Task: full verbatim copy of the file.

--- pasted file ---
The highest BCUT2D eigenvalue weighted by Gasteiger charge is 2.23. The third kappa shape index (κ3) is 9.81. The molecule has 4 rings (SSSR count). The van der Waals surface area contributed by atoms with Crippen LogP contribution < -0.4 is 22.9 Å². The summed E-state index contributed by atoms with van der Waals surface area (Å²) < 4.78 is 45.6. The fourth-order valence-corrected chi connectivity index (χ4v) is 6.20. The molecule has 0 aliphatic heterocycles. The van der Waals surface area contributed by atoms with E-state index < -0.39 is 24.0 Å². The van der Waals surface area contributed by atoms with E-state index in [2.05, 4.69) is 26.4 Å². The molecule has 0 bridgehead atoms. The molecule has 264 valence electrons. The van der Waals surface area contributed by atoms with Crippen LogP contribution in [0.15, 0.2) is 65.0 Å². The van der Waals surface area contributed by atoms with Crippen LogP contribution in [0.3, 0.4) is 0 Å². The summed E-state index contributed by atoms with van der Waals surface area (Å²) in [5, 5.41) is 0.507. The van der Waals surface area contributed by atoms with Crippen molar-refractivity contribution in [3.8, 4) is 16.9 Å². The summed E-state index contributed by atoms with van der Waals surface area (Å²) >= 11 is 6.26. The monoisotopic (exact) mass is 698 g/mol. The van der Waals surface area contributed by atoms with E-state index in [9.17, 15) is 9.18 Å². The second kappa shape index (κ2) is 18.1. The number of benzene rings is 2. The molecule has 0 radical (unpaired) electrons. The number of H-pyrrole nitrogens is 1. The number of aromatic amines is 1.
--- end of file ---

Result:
The highest BCUT2D eigenvalue weighted by Gasteiger charge is 2.23. The third kappa shape index (κ3) is 9.81. The molecule has 4 rings (SSSR count). The van der Waals surface area contributed by atoms with Crippen LogP contribution < -0.4 is 22.9 Å². The summed E-state index contributed by atoms with van der Waals surface area (Å²) < 4.78 is 45.6. The fourth-order valence-corrected chi connectivity index (χ4v) is 6.20. The molecule has 0 aliphatic heterocycles. The van der Waals surface area contributed by atoms with E-state index < -0.39 is 24.0 Å². The van der Waals surface area contributed by atoms with E-state index in [2.05, 4.69) is 26.4 Å². The molecule has 0 bridgehead atoms. The molecule has 264 valence electrons. The van der Waals surface area contributed by atoms with Crippen LogP contribution in [0.15, 0.2) is 65.0 Å². The van der Waals surface area contributed by atoms with Crippen LogP contribution in [0.3, 0.4) is 0 Å². The summed E-state index contributed by atoms with van der Waals surface area (Å²) in [5, 5.41) is 0.507. The van der Waals surface area contributed by atoms with Crippen molar-refractivity contribution in [3.8, 4) is 16.9 Å². The summed E-state index contributed by atoms with van der Waals surface area (Å²) >= 11 is 6.26. The monoisotopic (exact) mass is 698 g/mol. The van der Waals surface area contributed by atoms with E-state index in [9.17, 15) is 9.18 Å². The second kappa shape index (κ2) is 18.1. The number of benzene rings is 2. The molecule has 0 radical (unpaired) electrons. The number of H-pyrrole nitrogens is 1. The number of aromatic amines is 1.